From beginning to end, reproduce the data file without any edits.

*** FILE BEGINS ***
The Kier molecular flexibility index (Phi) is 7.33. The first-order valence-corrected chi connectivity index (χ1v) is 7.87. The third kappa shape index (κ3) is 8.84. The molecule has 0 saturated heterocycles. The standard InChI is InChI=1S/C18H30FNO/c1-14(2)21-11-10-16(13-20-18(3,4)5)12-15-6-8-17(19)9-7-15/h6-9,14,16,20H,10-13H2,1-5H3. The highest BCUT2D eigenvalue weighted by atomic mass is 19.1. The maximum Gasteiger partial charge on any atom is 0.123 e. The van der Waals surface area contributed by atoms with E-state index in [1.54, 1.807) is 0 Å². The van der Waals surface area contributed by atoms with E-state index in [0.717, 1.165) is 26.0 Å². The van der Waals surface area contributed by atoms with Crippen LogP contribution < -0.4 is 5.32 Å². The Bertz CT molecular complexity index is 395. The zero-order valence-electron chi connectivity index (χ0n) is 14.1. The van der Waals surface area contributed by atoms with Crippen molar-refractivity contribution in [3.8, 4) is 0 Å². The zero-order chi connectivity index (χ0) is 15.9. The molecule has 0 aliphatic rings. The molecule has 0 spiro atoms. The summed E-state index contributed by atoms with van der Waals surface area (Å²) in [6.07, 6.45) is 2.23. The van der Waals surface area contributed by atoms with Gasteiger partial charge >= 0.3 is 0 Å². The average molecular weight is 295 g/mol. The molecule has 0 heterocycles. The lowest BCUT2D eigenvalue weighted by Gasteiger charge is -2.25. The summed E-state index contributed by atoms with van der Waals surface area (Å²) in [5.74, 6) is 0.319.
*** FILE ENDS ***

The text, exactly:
The Kier molecular flexibility index (Phi) is 7.33. The first-order valence-corrected chi connectivity index (χ1v) is 7.87. The third kappa shape index (κ3) is 8.84. The molecule has 0 saturated heterocycles. The standard InChI is InChI=1S/C18H30FNO/c1-14(2)21-11-10-16(13-20-18(3,4)5)12-15-6-8-17(19)9-7-15/h6-9,14,16,20H,10-13H2,1-5H3. The highest BCUT2D eigenvalue weighted by atomic mass is 19.1. The maximum Gasteiger partial charge on any atom is 0.123 e. The van der Waals surface area contributed by atoms with E-state index in [1.54, 1.807) is 0 Å². The van der Waals surface area contributed by atoms with E-state index in [0.717, 1.165) is 26.0 Å². The van der Waals surface area contributed by atoms with Crippen LogP contribution < -0.4 is 5.32 Å². The Bertz CT molecular complexity index is 395. The zero-order valence-electron chi connectivity index (χ0n) is 14.1. The van der Waals surface area contributed by atoms with Crippen molar-refractivity contribution in [3.8, 4) is 0 Å². The zero-order chi connectivity index (χ0) is 15.9. The molecule has 0 aliphatic rings. The molecule has 0 spiro atoms. The summed E-state index contributed by atoms with van der Waals surface area (Å²) in [6.07, 6.45) is 2.23. The van der Waals surface area contributed by atoms with Gasteiger partial charge >= 0.3 is 0 Å². The average molecular weight is 295 g/mol. The molecule has 0 heterocycles. The lowest BCUT2D eigenvalue weighted by Gasteiger charge is -2.25. The summed E-state index contributed by atoms with van der Waals surface area (Å²) in [5.74, 6) is 0.319.